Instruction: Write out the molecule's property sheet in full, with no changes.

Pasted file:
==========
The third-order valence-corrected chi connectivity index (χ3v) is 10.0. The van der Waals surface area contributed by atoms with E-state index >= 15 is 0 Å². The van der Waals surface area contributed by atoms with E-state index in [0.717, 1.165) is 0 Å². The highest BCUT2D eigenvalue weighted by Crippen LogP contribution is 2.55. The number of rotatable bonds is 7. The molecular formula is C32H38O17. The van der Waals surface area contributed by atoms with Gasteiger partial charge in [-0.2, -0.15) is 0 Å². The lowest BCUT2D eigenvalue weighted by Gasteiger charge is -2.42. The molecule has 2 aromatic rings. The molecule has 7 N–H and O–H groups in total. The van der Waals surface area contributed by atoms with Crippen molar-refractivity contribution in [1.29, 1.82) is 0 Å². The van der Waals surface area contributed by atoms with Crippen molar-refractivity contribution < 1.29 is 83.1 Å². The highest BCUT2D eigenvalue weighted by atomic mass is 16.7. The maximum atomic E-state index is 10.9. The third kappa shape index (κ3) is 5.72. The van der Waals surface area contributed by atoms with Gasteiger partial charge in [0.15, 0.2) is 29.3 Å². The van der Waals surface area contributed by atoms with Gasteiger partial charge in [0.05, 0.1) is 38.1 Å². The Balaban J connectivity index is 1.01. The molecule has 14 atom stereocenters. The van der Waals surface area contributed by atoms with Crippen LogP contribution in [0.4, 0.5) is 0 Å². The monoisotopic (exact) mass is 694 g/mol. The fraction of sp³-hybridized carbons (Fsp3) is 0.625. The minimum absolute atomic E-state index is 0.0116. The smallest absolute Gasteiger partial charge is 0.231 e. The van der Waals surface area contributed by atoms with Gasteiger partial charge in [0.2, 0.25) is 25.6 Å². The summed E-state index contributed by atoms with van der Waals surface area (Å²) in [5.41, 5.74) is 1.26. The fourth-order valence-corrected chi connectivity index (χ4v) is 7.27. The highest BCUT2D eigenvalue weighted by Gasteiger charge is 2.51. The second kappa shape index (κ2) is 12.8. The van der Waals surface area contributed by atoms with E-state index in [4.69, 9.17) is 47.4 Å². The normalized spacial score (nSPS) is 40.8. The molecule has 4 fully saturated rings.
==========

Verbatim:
The third-order valence-corrected chi connectivity index (χ3v) is 10.0. The van der Waals surface area contributed by atoms with E-state index >= 15 is 0 Å². The van der Waals surface area contributed by atoms with E-state index in [0.717, 1.165) is 0 Å². The highest BCUT2D eigenvalue weighted by Crippen LogP contribution is 2.55. The number of rotatable bonds is 7. The molecular formula is C32H38O17. The van der Waals surface area contributed by atoms with Gasteiger partial charge in [-0.2, -0.15) is 0 Å². The lowest BCUT2D eigenvalue weighted by Gasteiger charge is -2.42. The molecule has 2 aromatic rings. The molecule has 7 N–H and O–H groups in total. The van der Waals surface area contributed by atoms with Crippen molar-refractivity contribution in [1.29, 1.82) is 0 Å². The van der Waals surface area contributed by atoms with Crippen molar-refractivity contribution < 1.29 is 83.1 Å². The highest BCUT2D eigenvalue weighted by atomic mass is 16.7. The maximum atomic E-state index is 10.9. The third kappa shape index (κ3) is 5.72. The van der Waals surface area contributed by atoms with Gasteiger partial charge in [0.15, 0.2) is 29.3 Å². The van der Waals surface area contributed by atoms with Gasteiger partial charge in [0.05, 0.1) is 38.1 Å². The Balaban J connectivity index is 1.01. The molecule has 14 atom stereocenters. The van der Waals surface area contributed by atoms with Crippen LogP contribution in [0.4, 0.5) is 0 Å². The monoisotopic (exact) mass is 694 g/mol. The fraction of sp³-hybridized carbons (Fsp3) is 0.625. The minimum absolute atomic E-state index is 0.0116. The smallest absolute Gasteiger partial charge is 0.231 e. The van der Waals surface area contributed by atoms with Gasteiger partial charge in [0.2, 0.25) is 25.6 Å². The summed E-state index contributed by atoms with van der Waals surface area (Å²) in [5.41, 5.74) is 1.26. The fourth-order valence-corrected chi connectivity index (χ4v) is 7.27. The highest BCUT2D eigenvalue weighted by Gasteiger charge is 2.51. The second kappa shape index (κ2) is 12.8. The van der Waals surface area contributed by atoms with E-state index in [4.69, 9.17) is 47.4 Å². The normalized spacial score (nSPS) is 40.8. The molecule has 4 fully saturated rings.